If you missed Part 1 of this article
, January 2005), or it has faded in your memory, here's a résumé. (Readers who recall Part 1 with crystalline clarity, please skip to paragraph four.) The accurate measuring of loudspeakers requires that the measurements be taken in a reflection-free environment. Traditionally, this has meant that the speaker be placed atop a tall pole outdoors or in an anechoic chamber. Both of these options are hedged around with unwelcome implications of cost and practicality. To overcome these and allow quasi-anechoic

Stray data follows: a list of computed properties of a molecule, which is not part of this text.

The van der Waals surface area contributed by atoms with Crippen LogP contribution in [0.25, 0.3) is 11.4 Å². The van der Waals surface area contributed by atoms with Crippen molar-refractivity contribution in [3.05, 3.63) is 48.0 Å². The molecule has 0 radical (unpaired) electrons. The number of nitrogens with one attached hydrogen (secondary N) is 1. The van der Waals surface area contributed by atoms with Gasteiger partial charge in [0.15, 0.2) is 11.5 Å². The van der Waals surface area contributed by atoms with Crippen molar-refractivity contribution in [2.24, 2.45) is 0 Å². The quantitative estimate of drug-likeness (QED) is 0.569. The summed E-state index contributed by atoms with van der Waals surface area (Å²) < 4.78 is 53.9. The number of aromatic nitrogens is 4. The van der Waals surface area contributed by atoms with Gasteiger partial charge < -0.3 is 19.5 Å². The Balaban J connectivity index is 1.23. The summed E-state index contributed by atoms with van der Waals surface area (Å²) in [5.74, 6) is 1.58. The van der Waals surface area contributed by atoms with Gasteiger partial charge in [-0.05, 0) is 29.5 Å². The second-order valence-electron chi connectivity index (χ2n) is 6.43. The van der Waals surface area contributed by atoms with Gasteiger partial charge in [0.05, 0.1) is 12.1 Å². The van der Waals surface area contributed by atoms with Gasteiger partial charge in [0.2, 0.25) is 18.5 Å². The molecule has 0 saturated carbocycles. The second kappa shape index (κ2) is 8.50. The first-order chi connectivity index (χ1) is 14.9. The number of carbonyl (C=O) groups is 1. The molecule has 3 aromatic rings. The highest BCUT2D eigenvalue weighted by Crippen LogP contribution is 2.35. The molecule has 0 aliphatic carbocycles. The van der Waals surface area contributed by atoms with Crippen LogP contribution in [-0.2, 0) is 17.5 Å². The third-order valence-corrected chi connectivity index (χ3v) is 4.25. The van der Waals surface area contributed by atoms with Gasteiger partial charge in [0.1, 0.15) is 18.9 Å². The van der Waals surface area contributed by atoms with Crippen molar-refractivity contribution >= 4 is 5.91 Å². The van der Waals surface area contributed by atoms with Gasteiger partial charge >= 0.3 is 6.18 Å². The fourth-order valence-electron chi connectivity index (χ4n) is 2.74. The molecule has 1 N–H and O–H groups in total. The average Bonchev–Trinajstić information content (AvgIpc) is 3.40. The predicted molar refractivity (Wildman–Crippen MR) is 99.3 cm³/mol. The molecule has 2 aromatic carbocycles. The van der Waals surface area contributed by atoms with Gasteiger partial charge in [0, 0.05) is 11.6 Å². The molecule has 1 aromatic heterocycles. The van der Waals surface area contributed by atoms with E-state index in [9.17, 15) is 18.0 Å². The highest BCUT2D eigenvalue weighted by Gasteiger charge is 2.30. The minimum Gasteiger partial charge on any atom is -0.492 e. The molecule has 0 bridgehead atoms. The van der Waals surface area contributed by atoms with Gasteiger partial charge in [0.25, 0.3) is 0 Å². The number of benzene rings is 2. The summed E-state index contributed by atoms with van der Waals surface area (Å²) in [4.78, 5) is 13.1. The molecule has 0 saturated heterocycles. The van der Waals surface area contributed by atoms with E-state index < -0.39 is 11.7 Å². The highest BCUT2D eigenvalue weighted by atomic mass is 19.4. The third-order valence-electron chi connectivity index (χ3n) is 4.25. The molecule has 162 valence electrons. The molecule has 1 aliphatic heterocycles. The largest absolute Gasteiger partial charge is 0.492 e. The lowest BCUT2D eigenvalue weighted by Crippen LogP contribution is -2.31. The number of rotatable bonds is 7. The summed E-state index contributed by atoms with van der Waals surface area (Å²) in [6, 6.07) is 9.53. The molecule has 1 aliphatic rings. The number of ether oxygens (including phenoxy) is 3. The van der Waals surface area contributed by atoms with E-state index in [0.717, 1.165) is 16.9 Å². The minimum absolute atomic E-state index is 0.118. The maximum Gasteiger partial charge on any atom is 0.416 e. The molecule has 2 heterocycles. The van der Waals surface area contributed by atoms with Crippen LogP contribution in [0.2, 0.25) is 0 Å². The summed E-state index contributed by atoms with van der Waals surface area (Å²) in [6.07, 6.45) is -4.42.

measurements to be performed in normal, reverberant rooms, time-windowed measurement
methods were developed that allow the user to analyze only that portion of the speaker's impulse response that arrives at the microphone ahead of the first room reflection. MLSSA from DRA Labs
is the best-known measurement system to work on this principle, and both John Atkinson and I use it in the course of preparing our loudspeaker reviews.